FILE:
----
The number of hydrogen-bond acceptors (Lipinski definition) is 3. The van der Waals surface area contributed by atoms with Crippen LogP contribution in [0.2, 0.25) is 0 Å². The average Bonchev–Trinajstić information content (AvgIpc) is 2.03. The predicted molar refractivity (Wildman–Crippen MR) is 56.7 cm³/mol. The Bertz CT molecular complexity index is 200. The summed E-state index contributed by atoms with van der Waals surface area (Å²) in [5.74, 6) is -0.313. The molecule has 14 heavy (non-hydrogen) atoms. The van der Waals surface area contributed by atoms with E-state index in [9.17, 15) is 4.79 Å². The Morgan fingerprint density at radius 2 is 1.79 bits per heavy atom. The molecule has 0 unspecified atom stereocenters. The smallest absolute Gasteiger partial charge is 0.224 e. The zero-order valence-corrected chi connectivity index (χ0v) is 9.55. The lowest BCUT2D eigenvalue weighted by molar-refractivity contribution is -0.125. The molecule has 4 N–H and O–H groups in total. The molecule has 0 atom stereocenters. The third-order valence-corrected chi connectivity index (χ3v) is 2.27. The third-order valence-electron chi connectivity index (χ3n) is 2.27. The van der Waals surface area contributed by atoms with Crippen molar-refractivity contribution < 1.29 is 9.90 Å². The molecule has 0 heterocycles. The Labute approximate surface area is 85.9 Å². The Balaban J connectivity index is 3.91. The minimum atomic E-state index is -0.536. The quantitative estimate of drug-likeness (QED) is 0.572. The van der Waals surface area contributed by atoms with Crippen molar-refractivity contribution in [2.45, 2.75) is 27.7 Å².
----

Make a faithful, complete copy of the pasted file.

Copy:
The number of hydrogen-bond acceptors (Lipinski definition) is 3. The van der Waals surface area contributed by atoms with Crippen LogP contribution in [0.2, 0.25) is 0 Å². The average Bonchev–Trinajstić information content (AvgIpc) is 2.03. The predicted molar refractivity (Wildman–Crippen MR) is 56.7 cm³/mol. The Bertz CT molecular complexity index is 200. The summed E-state index contributed by atoms with van der Waals surface area (Å²) in [5.74, 6) is -0.313. The molecule has 14 heavy (non-hydrogen) atoms. The van der Waals surface area contributed by atoms with E-state index in [9.17, 15) is 4.79 Å². The Morgan fingerprint density at radius 2 is 1.79 bits per heavy atom. The molecule has 0 unspecified atom stereocenters. The smallest absolute Gasteiger partial charge is 0.224 e. The zero-order valence-corrected chi connectivity index (χ0v) is 9.55. The lowest BCUT2D eigenvalue weighted by molar-refractivity contribution is -0.125. The molecule has 4 N–H and O–H groups in total. The molecule has 0 atom stereocenters. The third-order valence-corrected chi connectivity index (χ3v) is 2.27. The third-order valence-electron chi connectivity index (χ3n) is 2.27. The van der Waals surface area contributed by atoms with Crippen molar-refractivity contribution < 1.29 is 9.90 Å². The molecule has 0 heterocycles. The Labute approximate surface area is 85.9 Å². The Balaban J connectivity index is 3.91. The minimum atomic E-state index is -0.536. The quantitative estimate of drug-likeness (QED) is 0.572. The van der Waals surface area contributed by atoms with Crippen molar-refractivity contribution in [2.45, 2.75) is 27.7 Å².